to be feasible; and the plan will help to suppress waste generation at
source, reduce of the volume of waste during treatment, and promote the
effective use of resources. To date (spring of 2004) 19 areas in Japan
have been approved by the government as Eco-Town projects.
Social Asset Created Kitakyushu Eco-town
The Eco-Town Project is located on a large area of reclaimed land in Wakamatsu Ward facing Hibikinada, in the northwest part of Kitakyushu. This site was created with the intention of turning it into land for industrial purposes, using dredging sludge from the Kanmon shipping channel and port between Moji Ward and the neighboring city of Shimonoseki, as well as waste that included slag from a cluster of factories near Dokai Bay in Kitakyushu. The original plans were thwarted by structural changes in the heavy manufacturing industries, the backbone of the city's economy, and Kitakyushu was forced to rethink its plans for the use of the site. This site has a number of advantages, including its large area of 2,000 hectares, managed areas that allow low cost and appropriate waste treatment, an abundant supply of water for industrial use, and the potential for low-cost transport using the nearby port. Starting in 1989, Prof. Toshifumi Yata of Kitakyushu University started a study group to look into the uses of the landfill. The group raised the idea that Kitakyushu was a city focused on steel making industries and that those technologies could be exploited in other industries that convert used items back into resources for new uses. That concept of a resource-recycling industry continued as an important theme. At the same time, the national government was becoming active in promoting a recycling-oriented society, and created the Eco-Town concept in 1997. Hearing of that opportunity, the City of Kitakyushu prepared the Kitakyushu Eco-Town Plan, obtained approval from the government, and launched the actual project.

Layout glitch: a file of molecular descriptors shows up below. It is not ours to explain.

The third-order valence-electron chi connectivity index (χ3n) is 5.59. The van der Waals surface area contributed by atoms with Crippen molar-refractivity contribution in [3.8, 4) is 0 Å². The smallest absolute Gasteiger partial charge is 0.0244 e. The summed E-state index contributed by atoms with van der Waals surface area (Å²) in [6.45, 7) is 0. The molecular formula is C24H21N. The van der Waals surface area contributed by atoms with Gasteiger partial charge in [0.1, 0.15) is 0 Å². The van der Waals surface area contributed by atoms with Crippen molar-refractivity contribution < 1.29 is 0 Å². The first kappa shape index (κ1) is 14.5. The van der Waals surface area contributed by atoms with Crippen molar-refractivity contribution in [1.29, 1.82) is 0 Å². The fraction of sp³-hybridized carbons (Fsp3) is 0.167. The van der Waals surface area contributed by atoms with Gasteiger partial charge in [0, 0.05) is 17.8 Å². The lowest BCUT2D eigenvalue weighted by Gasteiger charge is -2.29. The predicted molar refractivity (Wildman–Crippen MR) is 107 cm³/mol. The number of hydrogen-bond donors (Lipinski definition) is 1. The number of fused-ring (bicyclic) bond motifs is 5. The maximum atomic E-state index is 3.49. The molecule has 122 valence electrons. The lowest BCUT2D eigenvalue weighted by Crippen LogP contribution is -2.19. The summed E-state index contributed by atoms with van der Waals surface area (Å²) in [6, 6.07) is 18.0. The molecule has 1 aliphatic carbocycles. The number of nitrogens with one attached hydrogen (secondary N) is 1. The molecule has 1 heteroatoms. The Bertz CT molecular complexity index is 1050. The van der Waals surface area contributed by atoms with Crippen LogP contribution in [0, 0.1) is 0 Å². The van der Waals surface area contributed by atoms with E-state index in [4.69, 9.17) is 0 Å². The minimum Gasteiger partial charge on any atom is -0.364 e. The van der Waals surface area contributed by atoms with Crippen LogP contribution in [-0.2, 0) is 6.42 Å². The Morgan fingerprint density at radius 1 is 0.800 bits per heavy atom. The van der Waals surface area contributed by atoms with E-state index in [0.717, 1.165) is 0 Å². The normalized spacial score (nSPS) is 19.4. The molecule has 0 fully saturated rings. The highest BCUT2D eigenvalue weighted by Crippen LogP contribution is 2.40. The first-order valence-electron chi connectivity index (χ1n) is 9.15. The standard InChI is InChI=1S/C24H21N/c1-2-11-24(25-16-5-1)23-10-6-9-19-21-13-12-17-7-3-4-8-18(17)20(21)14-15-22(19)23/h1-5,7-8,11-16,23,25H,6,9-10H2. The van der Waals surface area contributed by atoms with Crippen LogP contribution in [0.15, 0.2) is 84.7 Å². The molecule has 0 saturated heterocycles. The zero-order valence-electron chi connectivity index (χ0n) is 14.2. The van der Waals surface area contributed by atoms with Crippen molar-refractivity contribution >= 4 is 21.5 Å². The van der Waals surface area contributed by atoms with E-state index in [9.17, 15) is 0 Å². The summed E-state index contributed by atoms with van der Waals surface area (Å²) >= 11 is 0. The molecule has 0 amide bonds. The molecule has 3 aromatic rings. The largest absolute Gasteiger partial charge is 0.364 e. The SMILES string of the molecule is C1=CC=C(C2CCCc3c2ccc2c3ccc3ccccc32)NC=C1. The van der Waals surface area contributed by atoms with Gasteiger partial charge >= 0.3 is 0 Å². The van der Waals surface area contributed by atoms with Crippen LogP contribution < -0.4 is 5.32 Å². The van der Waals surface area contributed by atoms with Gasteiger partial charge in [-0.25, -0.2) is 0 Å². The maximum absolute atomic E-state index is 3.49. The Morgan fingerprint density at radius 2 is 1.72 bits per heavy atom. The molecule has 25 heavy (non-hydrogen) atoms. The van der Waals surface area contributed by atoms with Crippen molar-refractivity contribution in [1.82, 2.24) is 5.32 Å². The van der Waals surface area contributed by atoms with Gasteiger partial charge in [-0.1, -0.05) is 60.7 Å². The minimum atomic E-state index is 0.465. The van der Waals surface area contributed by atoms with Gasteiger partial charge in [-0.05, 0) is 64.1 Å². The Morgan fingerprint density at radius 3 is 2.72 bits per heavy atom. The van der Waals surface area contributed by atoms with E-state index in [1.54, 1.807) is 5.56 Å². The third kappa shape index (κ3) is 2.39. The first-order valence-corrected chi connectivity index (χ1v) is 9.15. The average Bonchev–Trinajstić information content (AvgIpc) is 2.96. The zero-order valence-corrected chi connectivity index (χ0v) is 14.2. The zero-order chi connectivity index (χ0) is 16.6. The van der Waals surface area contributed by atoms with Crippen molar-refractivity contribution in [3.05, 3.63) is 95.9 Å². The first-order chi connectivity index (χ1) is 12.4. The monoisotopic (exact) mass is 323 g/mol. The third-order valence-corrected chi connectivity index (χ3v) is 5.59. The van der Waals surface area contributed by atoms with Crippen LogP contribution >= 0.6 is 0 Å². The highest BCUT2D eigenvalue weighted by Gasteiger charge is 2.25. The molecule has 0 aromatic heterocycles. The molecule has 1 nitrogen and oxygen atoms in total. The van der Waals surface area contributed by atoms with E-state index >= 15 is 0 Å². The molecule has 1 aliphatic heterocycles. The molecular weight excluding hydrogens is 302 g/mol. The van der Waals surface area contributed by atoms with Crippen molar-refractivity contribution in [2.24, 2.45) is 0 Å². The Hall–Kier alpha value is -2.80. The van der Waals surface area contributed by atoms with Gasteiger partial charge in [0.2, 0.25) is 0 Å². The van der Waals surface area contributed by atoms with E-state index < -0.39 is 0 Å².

Phase 1 Project, Consisting of 3 Zones
The Kitakyushu Eco-Town is located in the Hibikinada area of Wakamatsu. It is consisted of three zones: the Comprehensive Environmental Industrial Complex, the Practical Research Area, and the Hibiki Recycling Area.
¡¦The Comprehensive Environmental Industrial Complex